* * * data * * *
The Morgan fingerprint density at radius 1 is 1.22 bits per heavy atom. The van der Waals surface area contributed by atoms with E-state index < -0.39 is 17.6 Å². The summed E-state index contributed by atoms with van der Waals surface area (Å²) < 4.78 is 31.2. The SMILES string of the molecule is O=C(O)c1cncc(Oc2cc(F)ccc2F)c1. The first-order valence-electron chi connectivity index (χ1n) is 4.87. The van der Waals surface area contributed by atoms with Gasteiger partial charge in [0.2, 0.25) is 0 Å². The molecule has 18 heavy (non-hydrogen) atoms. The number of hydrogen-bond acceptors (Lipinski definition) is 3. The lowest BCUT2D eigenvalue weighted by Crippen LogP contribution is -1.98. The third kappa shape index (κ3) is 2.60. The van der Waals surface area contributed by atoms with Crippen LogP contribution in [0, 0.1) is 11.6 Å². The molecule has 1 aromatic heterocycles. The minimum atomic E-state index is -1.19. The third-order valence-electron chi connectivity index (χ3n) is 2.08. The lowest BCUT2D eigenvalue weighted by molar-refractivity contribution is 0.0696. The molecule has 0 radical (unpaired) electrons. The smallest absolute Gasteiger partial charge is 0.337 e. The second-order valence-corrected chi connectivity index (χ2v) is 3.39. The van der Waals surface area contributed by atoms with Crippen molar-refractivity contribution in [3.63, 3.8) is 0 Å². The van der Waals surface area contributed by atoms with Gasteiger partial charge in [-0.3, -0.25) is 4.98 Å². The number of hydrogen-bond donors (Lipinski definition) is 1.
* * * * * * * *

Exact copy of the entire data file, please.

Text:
The Morgan fingerprint density at radius 1 is 1.22 bits per heavy atom. The van der Waals surface area contributed by atoms with E-state index < -0.39 is 17.6 Å². The summed E-state index contributed by atoms with van der Waals surface area (Å²) < 4.78 is 31.2. The SMILES string of the molecule is O=C(O)c1cncc(Oc2cc(F)ccc2F)c1. The first-order valence-electron chi connectivity index (χ1n) is 4.87. The van der Waals surface area contributed by atoms with Gasteiger partial charge in [0.2, 0.25) is 0 Å². The molecule has 18 heavy (non-hydrogen) atoms. The number of hydrogen-bond acceptors (Lipinski definition) is 3. The lowest BCUT2D eigenvalue weighted by Crippen LogP contribution is -1.98. The third kappa shape index (κ3) is 2.60. The van der Waals surface area contributed by atoms with Crippen LogP contribution in [0, 0.1) is 11.6 Å². The molecule has 1 aromatic heterocycles. The minimum atomic E-state index is -1.19. The third-order valence-electron chi connectivity index (χ3n) is 2.08. The lowest BCUT2D eigenvalue weighted by molar-refractivity contribution is 0.0696. The molecule has 0 radical (unpaired) electrons. The smallest absolute Gasteiger partial charge is 0.337 e. The second-order valence-corrected chi connectivity index (χ2v) is 3.39. The van der Waals surface area contributed by atoms with Crippen molar-refractivity contribution in [3.63, 3.8) is 0 Å². The van der Waals surface area contributed by atoms with Gasteiger partial charge in [-0.3, -0.25) is 4.98 Å². The number of hydrogen-bond donors (Lipinski definition) is 1.